We believe that it is time for psychology to evolve. Sexuality is central to human behavior and thus psychology, and psychology's neglect in this area, especially concerning minors, represents a failure of significant degree. Researchers with strong backgrounds in methodology and open minds regarding the outcome of their research should supplement or replace those who see research solely as a means to treat and cure assumed disturbances rather than understand nature as it is.
One approach that could lead to better understanding of juvenile sexuality is that of cross-cultural and cross-species research. The value of this approach is to provide perspective that can bolster current notions if findings are consistent or inject much needed skepticism if findings are strongly at odds with prevailing opinion. In the latter case, the science in this area will be much improved, as skepticism is essential in correcting invalid beliefs.
Ford and Beach (1951), in their seminal review of cross-cultural and cross-species data, observed that "[a]s long as the adult members of a society permit them to do so, immature males and females engage in practically every type of sexual behavior found in grown men and women" (p, 197) They also observed that juvenile sexual activity in monkeys and apes is "no less natural for the young primate than are the chasing, wrestling, and mock fighting that consume so much of his waking life" (p. 255). Psychologists have all but ignored these perspectives in favor of fitting their descriptions and explanations of juvenile sexuality to current Western values.
In discussing sexual abuse and its effects on minors under age 18, psychologists have also typically failed to incorporate cross-cultural and cross-species perspectives. But these perspectives often contradict views of Western psychologists and thus need to be reconciled by behavioral scientists.
For example, throughout history and across culture the average age of marriage for females has been between 12 and 15, often to substantially older males (Okami & Goldberg, 1992). In many Polynesian societies, on reaching puberty boys were instructed sexually by an experienced woman to prepare them for sex with female peers thereafter (e.g., Diamond, 1990; Marshall, 1971; Oliver, 1974; Suggs, 1966). Sexual relations between boys and older males have been sanctioned in many societies throughout history and across culture, often seen as serving a pedagogic function (Ford & Beach, 1951; Greenberg, 1988; Herdt, 1991); similar relations have frequently been observed in numerous primate species (Ford & Beach, 1951 ; Vasey, 1995).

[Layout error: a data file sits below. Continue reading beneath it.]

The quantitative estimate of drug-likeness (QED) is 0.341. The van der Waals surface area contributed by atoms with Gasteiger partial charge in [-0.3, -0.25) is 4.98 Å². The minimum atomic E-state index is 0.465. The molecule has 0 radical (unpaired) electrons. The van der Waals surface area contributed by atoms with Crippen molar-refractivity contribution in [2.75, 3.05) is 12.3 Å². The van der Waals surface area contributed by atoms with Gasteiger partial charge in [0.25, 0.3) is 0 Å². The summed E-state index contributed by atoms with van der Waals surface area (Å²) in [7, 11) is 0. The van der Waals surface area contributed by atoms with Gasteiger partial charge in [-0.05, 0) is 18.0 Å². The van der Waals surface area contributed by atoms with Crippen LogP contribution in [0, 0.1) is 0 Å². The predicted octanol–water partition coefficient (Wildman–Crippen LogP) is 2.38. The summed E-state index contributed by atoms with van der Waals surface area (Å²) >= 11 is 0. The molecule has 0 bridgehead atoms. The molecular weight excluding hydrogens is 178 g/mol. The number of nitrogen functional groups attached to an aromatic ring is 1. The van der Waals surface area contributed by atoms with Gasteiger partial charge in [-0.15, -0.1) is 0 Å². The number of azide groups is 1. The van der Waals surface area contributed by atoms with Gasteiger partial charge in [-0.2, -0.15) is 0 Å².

These data on the frequency of juvenile sexuality and the occurrence of institutionalized age-discrepant sexual relations can create healthy skepticism regarding the rigid assumptions that have developed over the last two decades as part of what Jenkins (1998) has called the "new orthodoxy." Such skepticism can only help to stimulate critical examination of these assumptions, thereby improving scientific knowledge in this area.
neglect of cross-cultural and cross-species perspectives represents an acute
failing in psychology and highlights the possibility of generalizability
problems in other areas of behavior. All behavioral sciences should be cognizant
of the importance of cross-cultural and cross-species considerations, especially
science dealing with any kind of human sexual behavior. We believe that
examining behavior from these perspectives can enhance understanding within our
own cultural setting by highlighting limits to the generalizability of theories
and hypotheses about the causes, correlates, and effects of sexual and other
behaviors and by stimulating new hypotheses for examination and testing. Had
these broader perspectives informed conventional psychological thinking, as
opposed to the narrow focus on clinical case studies as a valid source for
generalization, it is doubtful whether the conclusions we reached in our
meta-analysis would have
appeared outrageous to some groups.
When the APA finally distanced itself from our article and offered various unprecedented concessions to Congress, it clearly did so for political reasons rather than scientific ones, because Congress wields enormous leverage through its control of funding for APA-sponsored programs and research. We believe the APA fought responsibly and properly for our article but later changed course knowing it had no practical alternative. Researchers involved in future controversies might benefit from our experience and the APA's ordeal if practical alternatives could be established and put into operation.